Bring it on. Bring on the rich red leaves and the bright yellows of the birch. Bring on the ground covered in bright crimson toadstool. Bring on the berries lighting up the rowan. The leaves are only just starting to turn now, a reminder that autumn is a time of promise and glory, of rich colours and high woodland drama. What better time to start planning a few autumn walks?
The Pass of Killiecrankie knows how to show off its autumn clothes, as, at this time of year, its leaves turn through their many rich shades. One way to take them in is on the walk from the Killiecrankie visitor centre to Soldier’s Leap, the spot where a Redcoat soldier jumped across the raging River Garry, fleeing the Jacobites. This, of course is the site of one of the goriest battles in Scottish history, but it is also more than that. The National Trust for Scotland, which cares for it, describes it as a site of special scientific interest for its semi-ancient woodland. The Gaelic name for Killiecrankie (Collie Creitheannich) is thought to translate as ‘wood of the trembling trees’, referring to quaking aspens.
Loch Garten Trails, Abernethy
Anyone who has watched Springwatch or Winterwatch will know the Abernethy National Nature Reserve very well, since it’s the spot in the Cairngorms where the show’s team based themselves over several years. The reserve encompasses one of the largest remnants of Caledonian pinewood. As Chris Packham once put it, “If you’re into wildlife in the UK, it’s an absolute Mecca. It’s a magnet for me. When you are a kid and into natural history, a lot of the sexiest stuff is there.” Among its best trails are those around Loch Garten. There, a half-mile, Big Pines trail takes the hiker past some of the forest’s tallest trees, its massive “granny” Scots pines.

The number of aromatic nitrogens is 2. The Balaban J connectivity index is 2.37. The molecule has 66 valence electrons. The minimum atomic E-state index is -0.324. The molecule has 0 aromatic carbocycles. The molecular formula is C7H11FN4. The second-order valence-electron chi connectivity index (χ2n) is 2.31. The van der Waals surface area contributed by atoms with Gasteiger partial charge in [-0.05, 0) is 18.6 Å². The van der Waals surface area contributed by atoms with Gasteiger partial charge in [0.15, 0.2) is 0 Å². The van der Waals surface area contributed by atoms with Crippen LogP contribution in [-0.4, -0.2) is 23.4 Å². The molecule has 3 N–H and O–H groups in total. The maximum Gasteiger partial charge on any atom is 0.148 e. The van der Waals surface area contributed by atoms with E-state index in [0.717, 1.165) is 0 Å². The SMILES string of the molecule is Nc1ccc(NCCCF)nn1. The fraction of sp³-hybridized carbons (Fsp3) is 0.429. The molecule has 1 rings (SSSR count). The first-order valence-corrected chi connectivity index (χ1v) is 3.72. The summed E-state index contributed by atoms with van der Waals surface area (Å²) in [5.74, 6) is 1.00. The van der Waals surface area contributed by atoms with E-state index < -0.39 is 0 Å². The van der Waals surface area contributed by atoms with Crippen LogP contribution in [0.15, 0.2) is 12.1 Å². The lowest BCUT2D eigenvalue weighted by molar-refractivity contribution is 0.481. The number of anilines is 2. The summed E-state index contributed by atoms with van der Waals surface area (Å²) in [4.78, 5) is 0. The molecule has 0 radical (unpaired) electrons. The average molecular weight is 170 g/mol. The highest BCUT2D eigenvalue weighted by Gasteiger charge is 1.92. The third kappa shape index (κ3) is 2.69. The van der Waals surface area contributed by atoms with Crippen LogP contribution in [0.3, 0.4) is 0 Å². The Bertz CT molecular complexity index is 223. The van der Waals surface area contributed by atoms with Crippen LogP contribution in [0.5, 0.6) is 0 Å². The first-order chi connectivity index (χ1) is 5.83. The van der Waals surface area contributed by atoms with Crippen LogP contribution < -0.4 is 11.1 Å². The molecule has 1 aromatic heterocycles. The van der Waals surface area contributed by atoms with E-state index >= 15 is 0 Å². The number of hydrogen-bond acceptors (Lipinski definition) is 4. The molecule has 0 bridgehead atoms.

Smeaton Estate Arboretum, East Lothian
Smeaton’s arboretum is a bit of a secret treasure, hidden away near the coast in East Lothian. Created in the 1830s, and continued and conserved by the Gray family, it has such a varied collection of trees it has earned a place in the National Tree Collections of Scotland list. A short walk round a small lake takes you past giant redwoods, a sweeping sycamore, lime and ash. A delightful nursery is also housed in the walled garden, selling plants and trees, and a tea room offers lunches and treats.
Dog Falls trails, Glen Affric
Glen Affric’s pinewoods represent one of the largest and last remaining fragments of native pinewood forest in the UK and it was declared a national nature reserve in 2002. But its story even before then is remarkable. Forester Finlay Macrae took a pioneering approach to managing it in the mid twentieth century. Rather than cover it in dense plantations of commercial trees, he collected Scots pine seed and grew the on, ultimately planting some 8 million trees. From the car park at the Dog Falls picnic area, it’s possibly to take one of three routes, a viewpoint trail, a circuit of the loch and a visit to Dog Falls itself. Whichever you choose you’ll find yourself wandering between gnarled granny Scots pines, silver birch and oaks covered in beards of grey lichen.
Ariundle oakwoods, Ardnamurchan